It culminates a decade of postseason underachieving in San Jose, and now even the players are having a difficult time fending off the critics. (CSN Bay Area)

Don't see how they can, since this one was the worst of them all. (CSN Bay Area)

On the other side of history, the Kings are thrilled to join the 1942 Red Wings, the 1975 Islanders, the 2004 Red Sox and the 2010 Flyers as the only teams to come back from an 0-3 deficit in a best-of-seven series . . . but they admit they don't want to make a habit of it. (NBC's Pro Hockey Talk)

Lost in the excitement -- if you want it call it that; I'm sure northern Californians would describe it differently -- of the San Jose collapse was the Wild's thrilling overtime victory over the Avalanche in their Game 7, enabling Minnesota to move on to a second-round series against the Blackhawks. (AP)

And so ends the uplifting, if ultimately unsuccessful, first season of Colorado coach Patrick Roy. (Pro Hockey Talk)

Early in the night, the Rangers' 2-1, Game 7 victory over the Flyers looked like a classic. Turns out it was just a warmup. (AP)

Now that it's over, Steve Mason admits that "upper-body injury" was, indeed, a concussion. (Pro Hockey Talk)

Firing Torts is beginning a rite of spring. (Pro Hockey Talk)


Well, V., you should have thought of all that before you taped him. (AP)

Speaking of Donald Sterling, Oprah Winfrey may throw her hat into the ring to purchase the team. (AP)

Doc Rivers, meanwhile, is expressing sympathy for Sterling's wife Shelly. "She didn't do anything wrong either," she said. "You have compassion for her." (Yahoo! Sports)

Um, Doc? Careful who you're embracing there. (NBC's Pro Basketball Talk)

At last, some Clippers news that doesn't involve Donald Sterling: Jamal Crawford wins the NBA Sixth Man Award. (AP)

The Spurs regain control of their series with the Mavs by posting a 109-103 victory in Game 5. (AP)

As do the Raptors against the Nets, though they nearly didn't; after building a 26-point lead, they hang on for a 115-113 win and a 3-2 series lead. (AP)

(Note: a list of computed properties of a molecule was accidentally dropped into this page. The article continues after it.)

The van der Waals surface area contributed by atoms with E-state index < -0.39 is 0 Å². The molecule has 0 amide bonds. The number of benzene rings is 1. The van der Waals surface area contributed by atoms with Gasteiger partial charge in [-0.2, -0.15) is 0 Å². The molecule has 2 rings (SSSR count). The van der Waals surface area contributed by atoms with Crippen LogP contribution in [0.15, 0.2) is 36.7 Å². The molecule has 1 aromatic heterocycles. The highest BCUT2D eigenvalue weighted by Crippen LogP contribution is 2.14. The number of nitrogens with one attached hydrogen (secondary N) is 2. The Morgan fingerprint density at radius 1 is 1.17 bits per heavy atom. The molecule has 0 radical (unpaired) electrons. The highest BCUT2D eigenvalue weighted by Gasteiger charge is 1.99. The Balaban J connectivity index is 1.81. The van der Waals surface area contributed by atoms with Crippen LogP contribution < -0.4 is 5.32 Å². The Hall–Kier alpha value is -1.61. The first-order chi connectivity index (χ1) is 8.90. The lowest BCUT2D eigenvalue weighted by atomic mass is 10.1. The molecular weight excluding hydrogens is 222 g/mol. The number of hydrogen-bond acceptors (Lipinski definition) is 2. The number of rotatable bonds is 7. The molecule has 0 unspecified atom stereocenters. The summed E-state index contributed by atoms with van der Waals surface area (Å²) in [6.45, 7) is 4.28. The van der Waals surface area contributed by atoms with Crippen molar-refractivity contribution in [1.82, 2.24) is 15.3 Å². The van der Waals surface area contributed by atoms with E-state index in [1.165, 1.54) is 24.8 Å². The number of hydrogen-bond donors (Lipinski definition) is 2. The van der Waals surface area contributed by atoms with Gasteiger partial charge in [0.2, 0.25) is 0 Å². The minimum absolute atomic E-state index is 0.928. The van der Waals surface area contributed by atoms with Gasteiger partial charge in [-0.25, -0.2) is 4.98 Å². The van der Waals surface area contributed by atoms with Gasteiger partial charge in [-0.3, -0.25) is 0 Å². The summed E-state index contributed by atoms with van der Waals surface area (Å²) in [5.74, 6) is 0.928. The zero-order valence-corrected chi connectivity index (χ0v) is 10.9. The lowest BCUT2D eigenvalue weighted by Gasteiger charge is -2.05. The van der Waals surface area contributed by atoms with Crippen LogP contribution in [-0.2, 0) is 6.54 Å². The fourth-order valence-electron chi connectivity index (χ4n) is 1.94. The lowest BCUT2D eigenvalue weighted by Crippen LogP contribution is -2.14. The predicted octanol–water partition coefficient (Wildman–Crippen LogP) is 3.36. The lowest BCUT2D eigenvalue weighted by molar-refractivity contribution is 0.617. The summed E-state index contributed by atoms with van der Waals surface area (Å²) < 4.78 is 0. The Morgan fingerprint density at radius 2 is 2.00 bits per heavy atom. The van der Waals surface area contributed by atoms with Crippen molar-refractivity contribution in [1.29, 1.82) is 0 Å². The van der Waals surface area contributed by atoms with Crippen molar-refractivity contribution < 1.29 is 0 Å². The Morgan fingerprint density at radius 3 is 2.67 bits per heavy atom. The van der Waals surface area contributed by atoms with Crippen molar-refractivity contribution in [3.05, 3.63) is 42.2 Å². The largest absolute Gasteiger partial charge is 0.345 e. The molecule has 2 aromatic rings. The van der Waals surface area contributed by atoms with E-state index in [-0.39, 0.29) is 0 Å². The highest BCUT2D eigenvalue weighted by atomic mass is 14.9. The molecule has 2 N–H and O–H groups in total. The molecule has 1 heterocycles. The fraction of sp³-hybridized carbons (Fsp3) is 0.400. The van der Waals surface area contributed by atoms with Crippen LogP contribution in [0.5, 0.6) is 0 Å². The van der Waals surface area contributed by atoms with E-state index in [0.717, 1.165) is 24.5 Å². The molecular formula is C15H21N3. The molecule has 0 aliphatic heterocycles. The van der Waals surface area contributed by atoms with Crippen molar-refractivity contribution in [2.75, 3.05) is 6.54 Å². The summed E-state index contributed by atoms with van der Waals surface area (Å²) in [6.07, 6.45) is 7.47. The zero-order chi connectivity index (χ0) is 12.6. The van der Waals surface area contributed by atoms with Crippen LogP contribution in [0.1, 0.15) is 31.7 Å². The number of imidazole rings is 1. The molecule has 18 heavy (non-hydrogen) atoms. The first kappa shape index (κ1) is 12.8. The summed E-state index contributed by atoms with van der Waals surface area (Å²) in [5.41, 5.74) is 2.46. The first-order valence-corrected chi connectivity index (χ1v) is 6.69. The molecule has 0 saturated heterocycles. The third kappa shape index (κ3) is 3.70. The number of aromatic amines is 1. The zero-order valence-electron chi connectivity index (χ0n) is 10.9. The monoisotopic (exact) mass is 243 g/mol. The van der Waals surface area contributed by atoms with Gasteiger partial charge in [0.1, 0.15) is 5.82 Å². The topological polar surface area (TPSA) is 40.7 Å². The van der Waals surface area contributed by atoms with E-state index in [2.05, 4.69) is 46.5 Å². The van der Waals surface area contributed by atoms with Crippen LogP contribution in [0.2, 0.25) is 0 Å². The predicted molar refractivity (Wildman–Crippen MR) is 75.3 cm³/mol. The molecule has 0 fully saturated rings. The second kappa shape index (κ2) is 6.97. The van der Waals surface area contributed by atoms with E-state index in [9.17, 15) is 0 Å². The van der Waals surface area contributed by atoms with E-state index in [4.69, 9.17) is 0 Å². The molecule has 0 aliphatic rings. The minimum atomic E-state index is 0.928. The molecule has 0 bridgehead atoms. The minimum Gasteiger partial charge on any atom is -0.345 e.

Toronto's fans were championship-caliber, though, and the Nets -- through their official Twitter account -- advised their Brooklyn supporters to take a lesson. (Yahoo! Sports)

Here's your lesson, Nets: Follow the Raptors' lead and give your fans OVO x Bounce-branded lint rollers, inspired by none other than Drake. (Yahoo! Sports)

The Rockets beat the Blazers and live to play another day. (CSN Houston)

You can't fire me! I quit! (AP)

Didn't take long for Magic Johnson to dance on Mike D'Antoni's grave, did it? (Yahoo! Sports)

If the Lakers want to think out of the box, how about Derek Fisher as their new coach? (Yahoo! Sports)

Here are seven more likely candidates. (Pro Basketball Talk)

The Pistons may be looking at Bryan Colangelo to be their new GM. (Pro Basketball Talk)

How else to honor Dr. Jack but with a plaid patch? (Pro Basketball Talk)


Mike Holmgren compares Johnny Football to Brett Favre . . . and not in a good way. At least that's what the Sports Illustrated cover would lead us to believe. (NBC's Pro Football Talk)

Desmond Bryant is back with the Browns after undergoing a procedure in December to correct an irregular heartbeat, and offers the following medical report: "So far, so good." (AP)

Sen. Harry Reid calls on Daniel Snyder to do "what is morally right" and change the Redskins' nickname. Yeah, that'll convince him . . . (AP)

The Seahawks expect Sidney Rice to be ready to play by the season opener. (AP)

Three men charged with stabbing Steelers offensive lineman Mike Adams last June are found not guilty. (AP)

Ray Rice goes to court today to face aggravated assault charges stemming from the incident with his then-girlfriend, and now wife, in an Atlantic City casino elevator in February. (AP)


Can't blame Landon Donovan for speaking the truth, can you? (NBC's Pro Soccer Talk)

Don't know that I've ever heard any mothers, anywhere, being thanked for this. (Pro Soccer Talk)